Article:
Case Application 2 Spotting Talent
Attracting and selecting the right talent is critical to a company’s success. For tech companies, the process is even more critical since it’s the knowledge, skills, and abilities of their employees that determines these companies’ efficiency, innovation, and ultimately, financial achievements. So, how do companies like Google and Facebook and even IBM and Microsoft attract the talent they need? As you’ll see, these companies use some unique approaches.
In trying to attract qualified candidates with technical skills and knowledge to consider a career at IBM, the mature tech company brought its Watson computer that beat two former Jeopardy champions in a televised match to Carnegie Mellon’s campus where students got a chance to challenge the computer during a symposium on Watson.

Modis, a global provider of IT staffing and recruiting, has an interesting philosophy about searching for talented tech types. As pressure has mounted on businesses to find qualified employees, the search for the “perfect” candidate has become increasingly competitive. This company calls this “search for perfection the quest for the ‘purple squirrel.’” Sometimes you just have to realize that, like the purple squirrel, the “perfect” candidate isn’t available or doesn’t exist. But that doesn’t mean you don’t try to find the best available talent. How do some of the big tech names spot talent?
For “mature” tech companies like IBM, Microsoft, and Hewlett-Packard (H-P), the challenge can be especially difficult since they don’t have the allure of start-ups or the younger, “sexier” tech companies. So these businesses have to “pour on the charm.” Take IBM, for instance. After its Watson computer beat two former Jeopardy champions in a televised match, the company hauled the machine to Carnegie Mellon, a top school, where students got a chance to challenge the computer. IBM’s goal: lure some of those students to consider a career at IBM. H-P is using the pizza party/tech talk approach at various schools trying to lure younger students before they get “snatched away by other tech companies and start-ups.” Microsoft, which was once one of those start-ups, has sent alumni back to schools to promote why Microsoft is a great place to take their talents. And it also hosts game nights, final-exam study parties, and appbuilding sessions and other events to try to lure students.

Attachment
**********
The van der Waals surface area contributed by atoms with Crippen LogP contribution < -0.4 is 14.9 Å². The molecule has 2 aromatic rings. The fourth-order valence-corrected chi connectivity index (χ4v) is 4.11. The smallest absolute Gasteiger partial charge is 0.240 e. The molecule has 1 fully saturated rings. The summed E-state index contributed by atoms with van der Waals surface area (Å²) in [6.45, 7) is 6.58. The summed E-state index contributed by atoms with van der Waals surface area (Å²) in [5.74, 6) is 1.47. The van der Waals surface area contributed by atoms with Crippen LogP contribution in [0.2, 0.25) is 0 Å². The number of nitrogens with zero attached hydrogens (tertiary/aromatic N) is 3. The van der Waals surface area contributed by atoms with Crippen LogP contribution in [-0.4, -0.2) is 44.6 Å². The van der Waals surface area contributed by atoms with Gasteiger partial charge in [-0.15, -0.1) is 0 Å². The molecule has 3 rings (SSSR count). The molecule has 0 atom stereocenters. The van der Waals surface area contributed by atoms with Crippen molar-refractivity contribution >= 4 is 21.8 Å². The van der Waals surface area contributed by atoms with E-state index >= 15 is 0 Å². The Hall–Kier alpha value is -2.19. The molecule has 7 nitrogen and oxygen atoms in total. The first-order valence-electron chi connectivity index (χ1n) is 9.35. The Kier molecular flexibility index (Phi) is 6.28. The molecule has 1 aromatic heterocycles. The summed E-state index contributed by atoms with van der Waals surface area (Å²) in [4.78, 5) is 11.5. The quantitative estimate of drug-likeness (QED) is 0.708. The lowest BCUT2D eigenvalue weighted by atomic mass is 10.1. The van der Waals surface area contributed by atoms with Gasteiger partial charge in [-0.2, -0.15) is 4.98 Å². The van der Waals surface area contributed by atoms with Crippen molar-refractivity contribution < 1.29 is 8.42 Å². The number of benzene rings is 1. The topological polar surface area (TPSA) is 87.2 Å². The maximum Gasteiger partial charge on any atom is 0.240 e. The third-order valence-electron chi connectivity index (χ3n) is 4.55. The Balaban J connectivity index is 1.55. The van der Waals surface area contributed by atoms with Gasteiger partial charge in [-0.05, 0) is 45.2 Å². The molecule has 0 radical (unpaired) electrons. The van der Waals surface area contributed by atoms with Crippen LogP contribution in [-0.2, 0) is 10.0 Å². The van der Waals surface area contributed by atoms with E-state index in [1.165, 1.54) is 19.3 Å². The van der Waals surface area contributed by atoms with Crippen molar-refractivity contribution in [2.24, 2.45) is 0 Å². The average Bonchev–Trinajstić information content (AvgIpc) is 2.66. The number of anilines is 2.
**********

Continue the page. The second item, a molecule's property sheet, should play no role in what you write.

For companies like Facebook and Google, the search for talent is still challenging because of the increasing demand for and limited supply of potential employees. So even these companies have to be creative in spotting talent. Google, for instance, found they had been looking at resumes too narrowly by focusing (as expected) on education, GPA, and even SAT scores trying to find those candidates with the highest IQs. But they found that some of those so-called geniuses weren’t as effective on the job as expected. So, they began to “take a wider view.” Rather than looking at resumes the “traditional way, from top to bottom,” it began to look “upside down” at resumes, trying to find some “rare, special attribute that could point the way to greatness.” Facebook found that old-fashioned hiring channels weren’t getting the talent it needed fast enough. So it tried online puzzles and programming challenges to attract and spot talent. It was an easy, fast, and cheap approach to get submissions from potential candidates. Despite these unique approaches, it’s also true that younger tech companies, like these and many others, have a built-in appeal for candidates primarily because they’re what’s “in” and what’s “hot” right now. Also, in many of the younger tech companies, there’s no entrenched bureaucracy or cultural restrictions. If an employee wants to come to work in cargo shorts, t-shirts, and flip-flops, they do. In fact, 409410what attracts many talented employees to companies like these is the fact that they can set their own hours, bring their pets to work, have access to free food and drinks, and a variety of other perks.

1. What does this case imply about the supply of and demand for employees and the implications for businesses?

2. What’s the meaning behind the “search for the purple squirrel” in relation to spotting talent? Is this relevant to non-tech companies, as well? Discuss.

5. Put on your “creative” hat. You’re in charge of HR at a tech start-up. What suggestions can you come up with for “spotting talent?”